From the Publisher
The real strength of this book is the accessibility of the information. A new mother can easily find answers to her questions and concerns within a few minutes. Also, it seems more 'mainstream' than some of the other books on the market, yet presents information on topics such as toddler nursing or co-sleeping in a non-threatening way. --Doula Magazine
This is an excellent book, particularly for first-time nursers. You know how they say the most important thing about nursing is relaxing? Well, it would be impossible to read this book and have an anxiety attack at the same time. The tone is very reassuring, the chapters well organized. The book is thorough-- and never gets on the breast-or-bust bandwagon. --Parenting
[Kathleen Huggins]'s reassuring, practical suggestions make this book an excellent informational companion. --Publishers Weekly
Publishers Weekly - Publisher's Weekly
Most books about breastfeeding are heavy on nursing's mystical rewards and light on actual technique. Huggins, a maternal nurse and professional lactation consultant, corrects the imbalance with a lucid, trouble-shooting guide, in which she points out that while nursing is unquestionably the healthiest, most natural way to feed babies, it is not always blissful for the mother. The author tackles various common and uncommon complaints about breastfeeding from inadequate milk supply, breast pain, engorgement and fussy babies to infections, allergies and breast-milk jaundice that could affect the child. In a chapter on nursing mothers who work outside of the home, Huggins offers an instructive review of breast pumps. Her reassuring, practical suggestions make this book an excellent informational companion. (February)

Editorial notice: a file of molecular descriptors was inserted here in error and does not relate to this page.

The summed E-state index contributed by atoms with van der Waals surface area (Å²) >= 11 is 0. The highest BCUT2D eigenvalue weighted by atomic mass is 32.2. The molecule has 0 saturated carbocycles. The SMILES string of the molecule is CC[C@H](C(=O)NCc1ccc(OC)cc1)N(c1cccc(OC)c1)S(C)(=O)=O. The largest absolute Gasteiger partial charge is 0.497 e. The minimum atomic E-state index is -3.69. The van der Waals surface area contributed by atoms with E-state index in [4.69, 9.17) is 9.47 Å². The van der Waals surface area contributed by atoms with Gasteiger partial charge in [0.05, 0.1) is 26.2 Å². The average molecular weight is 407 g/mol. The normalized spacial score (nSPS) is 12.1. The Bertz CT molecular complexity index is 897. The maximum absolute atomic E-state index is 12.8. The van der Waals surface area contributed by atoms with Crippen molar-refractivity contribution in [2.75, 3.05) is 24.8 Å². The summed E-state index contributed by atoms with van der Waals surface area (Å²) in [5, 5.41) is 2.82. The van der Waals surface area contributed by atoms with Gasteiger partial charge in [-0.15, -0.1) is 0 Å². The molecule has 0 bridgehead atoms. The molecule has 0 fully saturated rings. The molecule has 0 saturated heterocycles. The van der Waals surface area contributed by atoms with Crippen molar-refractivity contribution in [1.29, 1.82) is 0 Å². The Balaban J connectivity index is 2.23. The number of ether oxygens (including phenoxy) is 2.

Intended as a practical manual, this book combines specific advice with frequent, clear, and informative illustrations. Huggins, a lactation professional and nurse, treats in detail the preparations to be made during pregnancy and the first two months of nursing. She also briefly discusses the later stages of breastfeeding and weaning. While this edition is little changed from the original ( LJ 3/1/86), her short chapter on working women includes an updated list of breast pumps and ordering information. The book's clunky format features a repetitious ``Survival Guide'' section for each chapter. The bibliography appears to be dated and unchanged. The exhaustive appendix on the safety of drugs during nursing is poorly indexed with blind cross-references and difficult to use. Nonetheless, the comprehensive list of drugs alone makes this book a candidate for most public libraries.-- Elizabeth Fielder Olson, Archer & Greiner, Haddonfield, N.J.